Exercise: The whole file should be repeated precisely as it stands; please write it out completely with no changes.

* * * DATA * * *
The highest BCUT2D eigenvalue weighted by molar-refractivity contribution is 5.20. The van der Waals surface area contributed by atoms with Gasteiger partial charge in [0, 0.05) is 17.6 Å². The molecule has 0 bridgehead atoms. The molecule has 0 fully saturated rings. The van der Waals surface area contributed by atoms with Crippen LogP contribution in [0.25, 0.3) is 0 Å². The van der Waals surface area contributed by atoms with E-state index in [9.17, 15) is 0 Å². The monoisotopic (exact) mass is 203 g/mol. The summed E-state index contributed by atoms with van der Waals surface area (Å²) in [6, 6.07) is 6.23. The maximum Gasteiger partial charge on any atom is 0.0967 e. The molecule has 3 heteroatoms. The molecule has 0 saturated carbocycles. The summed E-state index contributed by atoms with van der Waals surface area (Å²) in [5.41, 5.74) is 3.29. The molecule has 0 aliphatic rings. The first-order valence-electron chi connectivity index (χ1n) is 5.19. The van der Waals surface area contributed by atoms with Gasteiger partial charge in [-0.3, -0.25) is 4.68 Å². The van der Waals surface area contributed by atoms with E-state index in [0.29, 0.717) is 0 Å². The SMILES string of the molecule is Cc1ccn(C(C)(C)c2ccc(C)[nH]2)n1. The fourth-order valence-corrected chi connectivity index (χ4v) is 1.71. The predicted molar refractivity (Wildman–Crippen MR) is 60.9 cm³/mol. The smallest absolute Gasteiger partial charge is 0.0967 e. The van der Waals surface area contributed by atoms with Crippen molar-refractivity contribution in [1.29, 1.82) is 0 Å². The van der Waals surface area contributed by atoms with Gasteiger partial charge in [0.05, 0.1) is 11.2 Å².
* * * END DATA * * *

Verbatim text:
The highest BCUT2D eigenvalue weighted by molar-refractivity contribution is 5.20. The van der Waals surface area contributed by atoms with Gasteiger partial charge in [0, 0.05) is 17.6 Å². The molecule has 0 bridgehead atoms. The molecule has 0 fully saturated rings. The van der Waals surface area contributed by atoms with Crippen LogP contribution in [0.25, 0.3) is 0 Å². The van der Waals surface area contributed by atoms with E-state index in [9.17, 15) is 0 Å². The monoisotopic (exact) mass is 203 g/mol. The summed E-state index contributed by atoms with van der Waals surface area (Å²) in [6, 6.07) is 6.23. The maximum Gasteiger partial charge on any atom is 0.0967 e. The molecule has 3 heteroatoms. The molecule has 0 saturated carbocycles. The summed E-state index contributed by atoms with van der Waals surface area (Å²) in [5.41, 5.74) is 3.29. The molecule has 0 aliphatic rings. The first-order valence-electron chi connectivity index (χ1n) is 5.19. The van der Waals surface area contributed by atoms with Gasteiger partial charge in [-0.3, -0.25) is 4.68 Å². The van der Waals surface area contributed by atoms with E-state index in [0.29, 0.717) is 0 Å². The SMILES string of the molecule is Cc1ccn(C(C)(C)c2ccc(C)[nH]2)n1. The fourth-order valence-corrected chi connectivity index (χ4v) is 1.71. The predicted molar refractivity (Wildman–Crippen MR) is 60.9 cm³/mol. The smallest absolute Gasteiger partial charge is 0.0967 e. The van der Waals surface area contributed by atoms with Crippen molar-refractivity contribution in [1.29, 1.82) is 0 Å². The van der Waals surface area contributed by atoms with Gasteiger partial charge in [0.05, 0.1) is 11.2 Å².